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Virtual field trips bring the outside world to WPS classrooms and remote learners

Virtual field trips bring the outside world to WPS classrooms and remote learners

Clint Dayhuff records a virtual field trip at Music Theatre of Wichita The pandemic brought lots of changes to Wichita Public Schools this year, one of which was no longer being able to provide field trip opportunities to students and teachers.

But thanks to Dyane Smokorowski, the district’s coordinator of digital literacy, WPS found a unique way for students and teachers to engage with the outside world without having to leave their home or classroom.

During the 20-21 school year, Smokorowski’s team has created several Edventure virtual field trips hosted through Microsoft Teams that have focused on themes ranging from fine arts, heart health, Kansas Day, winter wonderland and more. The field trips provide a full day of age-appropriate presentations for students from Pre-K through 12th grade.

“As we began developing possible opportunities for a virtual field trip experience, our friends at the Sedgwick County Zoo asked if we might be able to create a full themed day,” said Smokorowski.  “They reached out to their zoo partners across Kansas and Iowa to participate with us.”

That first virtual field trip offered 15 different presentations and had 18,008 unique log ins. Five community partners participated.

To date, more than 212 individual learning sessions have been held featuring 47 Kansas-area community partners and others from around the world and more than 125,000 participants have logged into the events.

Prior to returning to Wichita Public Schools in 2019, Smokorowski had used technology to enhance learning in the classroom. Her first virtual connection happened in 2007 with a classroom in Australia, but she only had audio available. In 2009 as a middle school language arts teacher, she started using virtual connections to bring in guest speakers, which was not something that happened very often at that time.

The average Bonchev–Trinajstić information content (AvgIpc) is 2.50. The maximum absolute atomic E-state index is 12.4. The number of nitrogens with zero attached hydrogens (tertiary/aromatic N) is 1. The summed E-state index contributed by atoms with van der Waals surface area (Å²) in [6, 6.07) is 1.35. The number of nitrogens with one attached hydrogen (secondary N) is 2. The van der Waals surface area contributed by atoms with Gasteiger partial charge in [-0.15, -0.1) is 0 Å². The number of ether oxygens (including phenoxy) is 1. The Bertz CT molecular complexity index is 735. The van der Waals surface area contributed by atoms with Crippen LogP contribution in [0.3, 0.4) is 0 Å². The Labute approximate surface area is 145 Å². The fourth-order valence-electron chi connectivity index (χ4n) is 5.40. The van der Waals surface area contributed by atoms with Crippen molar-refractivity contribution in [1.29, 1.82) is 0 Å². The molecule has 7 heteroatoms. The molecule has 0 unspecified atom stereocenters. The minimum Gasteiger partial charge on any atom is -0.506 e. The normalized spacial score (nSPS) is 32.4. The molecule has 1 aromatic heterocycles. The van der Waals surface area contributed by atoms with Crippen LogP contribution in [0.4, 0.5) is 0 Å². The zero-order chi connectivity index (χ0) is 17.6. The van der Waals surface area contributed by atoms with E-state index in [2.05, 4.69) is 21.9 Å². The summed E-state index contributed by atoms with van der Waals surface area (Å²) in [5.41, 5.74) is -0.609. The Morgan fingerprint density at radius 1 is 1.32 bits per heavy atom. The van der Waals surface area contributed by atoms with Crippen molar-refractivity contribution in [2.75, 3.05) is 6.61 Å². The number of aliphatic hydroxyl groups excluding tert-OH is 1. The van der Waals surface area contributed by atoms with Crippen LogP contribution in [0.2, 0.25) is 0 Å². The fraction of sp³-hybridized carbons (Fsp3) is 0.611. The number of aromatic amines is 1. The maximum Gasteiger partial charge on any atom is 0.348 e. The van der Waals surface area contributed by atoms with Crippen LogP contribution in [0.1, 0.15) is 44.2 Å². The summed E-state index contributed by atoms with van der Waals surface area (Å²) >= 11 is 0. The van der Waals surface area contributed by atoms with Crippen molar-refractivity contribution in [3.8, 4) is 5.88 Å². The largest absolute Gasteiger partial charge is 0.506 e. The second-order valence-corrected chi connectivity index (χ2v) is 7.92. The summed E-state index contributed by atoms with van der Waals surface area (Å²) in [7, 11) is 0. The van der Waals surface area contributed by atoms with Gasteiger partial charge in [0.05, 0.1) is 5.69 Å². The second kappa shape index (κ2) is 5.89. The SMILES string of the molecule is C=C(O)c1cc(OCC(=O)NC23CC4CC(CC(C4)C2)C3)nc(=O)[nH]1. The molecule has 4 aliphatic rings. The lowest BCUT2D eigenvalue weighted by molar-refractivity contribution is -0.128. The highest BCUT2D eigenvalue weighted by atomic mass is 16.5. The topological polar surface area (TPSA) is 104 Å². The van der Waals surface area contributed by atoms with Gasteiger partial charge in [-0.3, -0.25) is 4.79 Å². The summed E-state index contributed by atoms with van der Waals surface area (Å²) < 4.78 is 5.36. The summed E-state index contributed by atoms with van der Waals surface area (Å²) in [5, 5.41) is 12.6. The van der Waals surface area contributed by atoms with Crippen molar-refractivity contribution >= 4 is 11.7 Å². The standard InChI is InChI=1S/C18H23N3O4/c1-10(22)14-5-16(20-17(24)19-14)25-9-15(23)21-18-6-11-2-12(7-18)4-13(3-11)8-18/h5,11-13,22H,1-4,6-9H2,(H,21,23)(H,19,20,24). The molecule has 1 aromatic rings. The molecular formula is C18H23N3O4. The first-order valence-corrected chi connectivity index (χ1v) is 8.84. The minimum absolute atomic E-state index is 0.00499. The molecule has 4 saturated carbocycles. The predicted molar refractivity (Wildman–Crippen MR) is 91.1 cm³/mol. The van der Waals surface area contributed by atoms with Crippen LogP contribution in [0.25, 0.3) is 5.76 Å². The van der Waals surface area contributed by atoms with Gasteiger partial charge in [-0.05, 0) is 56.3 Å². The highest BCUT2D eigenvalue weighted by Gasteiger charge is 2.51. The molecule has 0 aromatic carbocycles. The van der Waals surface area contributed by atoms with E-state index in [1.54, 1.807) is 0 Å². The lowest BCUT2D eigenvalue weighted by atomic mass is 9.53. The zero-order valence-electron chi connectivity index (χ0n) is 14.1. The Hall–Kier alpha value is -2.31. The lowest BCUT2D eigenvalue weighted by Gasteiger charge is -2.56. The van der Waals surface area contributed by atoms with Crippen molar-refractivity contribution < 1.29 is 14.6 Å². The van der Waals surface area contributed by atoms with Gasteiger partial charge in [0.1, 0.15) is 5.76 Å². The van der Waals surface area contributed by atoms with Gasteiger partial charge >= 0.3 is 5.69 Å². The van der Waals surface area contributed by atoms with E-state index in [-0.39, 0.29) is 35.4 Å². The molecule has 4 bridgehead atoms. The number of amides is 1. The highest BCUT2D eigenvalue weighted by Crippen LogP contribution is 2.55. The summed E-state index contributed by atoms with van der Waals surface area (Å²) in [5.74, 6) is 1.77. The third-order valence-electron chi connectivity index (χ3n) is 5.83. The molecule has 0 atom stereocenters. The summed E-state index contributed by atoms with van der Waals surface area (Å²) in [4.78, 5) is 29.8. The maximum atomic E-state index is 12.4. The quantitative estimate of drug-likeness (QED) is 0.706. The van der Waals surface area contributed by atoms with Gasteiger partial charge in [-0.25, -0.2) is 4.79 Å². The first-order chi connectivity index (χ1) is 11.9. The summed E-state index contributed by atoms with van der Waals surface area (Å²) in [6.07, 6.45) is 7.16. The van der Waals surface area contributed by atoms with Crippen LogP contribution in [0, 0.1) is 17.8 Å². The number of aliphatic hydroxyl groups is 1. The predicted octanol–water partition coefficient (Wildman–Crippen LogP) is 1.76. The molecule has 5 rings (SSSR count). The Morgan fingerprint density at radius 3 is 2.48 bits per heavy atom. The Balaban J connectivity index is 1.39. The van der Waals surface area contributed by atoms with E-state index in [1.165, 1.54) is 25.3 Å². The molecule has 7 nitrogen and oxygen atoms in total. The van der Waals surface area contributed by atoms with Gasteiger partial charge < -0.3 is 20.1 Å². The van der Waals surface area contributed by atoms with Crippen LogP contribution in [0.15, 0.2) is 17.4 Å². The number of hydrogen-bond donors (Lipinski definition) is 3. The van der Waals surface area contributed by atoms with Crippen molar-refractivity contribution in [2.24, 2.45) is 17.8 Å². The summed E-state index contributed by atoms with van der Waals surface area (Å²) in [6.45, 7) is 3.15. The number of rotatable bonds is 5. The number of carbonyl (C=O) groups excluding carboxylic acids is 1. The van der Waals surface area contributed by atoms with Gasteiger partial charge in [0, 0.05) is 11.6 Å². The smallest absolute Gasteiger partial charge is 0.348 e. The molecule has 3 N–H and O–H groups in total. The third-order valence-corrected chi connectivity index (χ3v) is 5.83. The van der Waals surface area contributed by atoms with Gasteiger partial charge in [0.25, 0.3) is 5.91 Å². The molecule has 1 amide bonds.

After working with several virtual guest speakers, Smokorowski knew she would continue to incorporate virtual speakers in her lessons.

“It was easy. I had another voice that was coming into my classroom to engage with my students and I thought ‘I will never teach the same way again,’” said Smokorowski.

Janice Penner, children’s event coordinator for Watermark Books & Café, credits the virtual field trips with being able to continue author visits which is a vital part of Watermark’s marketing plan.

“Author visits have always been my favorite part of my job at Watermark Books & Café,” said Penner. “There is something so special and memorable for students when they have a chance to interact with a "real" author. I feared that the pandemic would mean a temporary halt to author visits but happily I was wrong.  We have been able to have visits with authors that would never find their way to Kansas and share a common experience with remote students, in-person students, and students across the state and beyond.”

Click here to watch a video overview of the virtual field trip program.